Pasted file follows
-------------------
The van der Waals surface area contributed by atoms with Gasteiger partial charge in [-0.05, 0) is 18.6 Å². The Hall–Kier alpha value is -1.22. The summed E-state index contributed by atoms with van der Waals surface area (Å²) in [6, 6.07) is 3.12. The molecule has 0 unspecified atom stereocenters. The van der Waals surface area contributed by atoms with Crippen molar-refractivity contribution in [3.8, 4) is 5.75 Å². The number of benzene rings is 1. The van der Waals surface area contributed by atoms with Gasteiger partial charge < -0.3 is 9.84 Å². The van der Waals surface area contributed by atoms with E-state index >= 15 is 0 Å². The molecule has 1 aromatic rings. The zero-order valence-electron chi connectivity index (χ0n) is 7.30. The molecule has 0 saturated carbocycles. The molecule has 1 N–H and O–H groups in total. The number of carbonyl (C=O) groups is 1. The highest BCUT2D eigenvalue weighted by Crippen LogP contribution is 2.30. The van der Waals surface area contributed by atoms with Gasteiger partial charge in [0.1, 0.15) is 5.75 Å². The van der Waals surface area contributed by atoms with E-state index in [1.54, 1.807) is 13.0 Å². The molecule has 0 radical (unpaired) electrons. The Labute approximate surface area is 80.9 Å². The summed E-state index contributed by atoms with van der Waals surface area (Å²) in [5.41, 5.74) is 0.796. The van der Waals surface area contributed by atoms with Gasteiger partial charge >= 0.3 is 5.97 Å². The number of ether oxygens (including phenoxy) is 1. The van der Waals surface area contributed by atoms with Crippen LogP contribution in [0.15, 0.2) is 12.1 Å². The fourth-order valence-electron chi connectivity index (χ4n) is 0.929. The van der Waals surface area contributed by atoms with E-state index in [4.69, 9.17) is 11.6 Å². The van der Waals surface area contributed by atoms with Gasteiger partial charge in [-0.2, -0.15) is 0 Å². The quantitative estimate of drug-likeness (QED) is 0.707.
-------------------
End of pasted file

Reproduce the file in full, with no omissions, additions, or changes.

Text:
The van der Waals surface area contributed by atoms with Gasteiger partial charge in [-0.05, 0) is 18.6 Å². The Hall–Kier alpha value is -1.22. The summed E-state index contributed by atoms with van der Waals surface area (Å²) in [6, 6.07) is 3.12. The molecule has 0 unspecified atom stereocenters. The van der Waals surface area contributed by atoms with Crippen molar-refractivity contribution in [3.8, 4) is 5.75 Å². The number of benzene rings is 1. The van der Waals surface area contributed by atoms with Gasteiger partial charge < -0.3 is 9.84 Å². The van der Waals surface area contributed by atoms with E-state index >= 15 is 0 Å². The molecule has 1 aromatic rings. The zero-order valence-electron chi connectivity index (χ0n) is 7.30. The molecule has 0 saturated carbocycles. The molecule has 1 N–H and O–H groups in total. The number of carbonyl (C=O) groups is 1. The highest BCUT2D eigenvalue weighted by Crippen LogP contribution is 2.30. The van der Waals surface area contributed by atoms with Gasteiger partial charge in [0.1, 0.15) is 5.75 Å². The van der Waals surface area contributed by atoms with E-state index in [1.54, 1.807) is 13.0 Å². The molecule has 0 radical (unpaired) electrons. The Labute approximate surface area is 80.9 Å². The summed E-state index contributed by atoms with van der Waals surface area (Å²) in [5.41, 5.74) is 0.796. The van der Waals surface area contributed by atoms with Gasteiger partial charge >= 0.3 is 5.97 Å². The number of ether oxygens (including phenoxy) is 1. The van der Waals surface area contributed by atoms with Crippen LogP contribution in [0.15, 0.2) is 12.1 Å². The fourth-order valence-electron chi connectivity index (χ4n) is 0.929. The van der Waals surface area contributed by atoms with E-state index in [4.69, 9.17) is 11.6 Å². The van der Waals surface area contributed by atoms with Gasteiger partial charge in [-0.2, -0.15) is 0 Å². The quantitative estimate of drug-likeness (QED) is 0.707.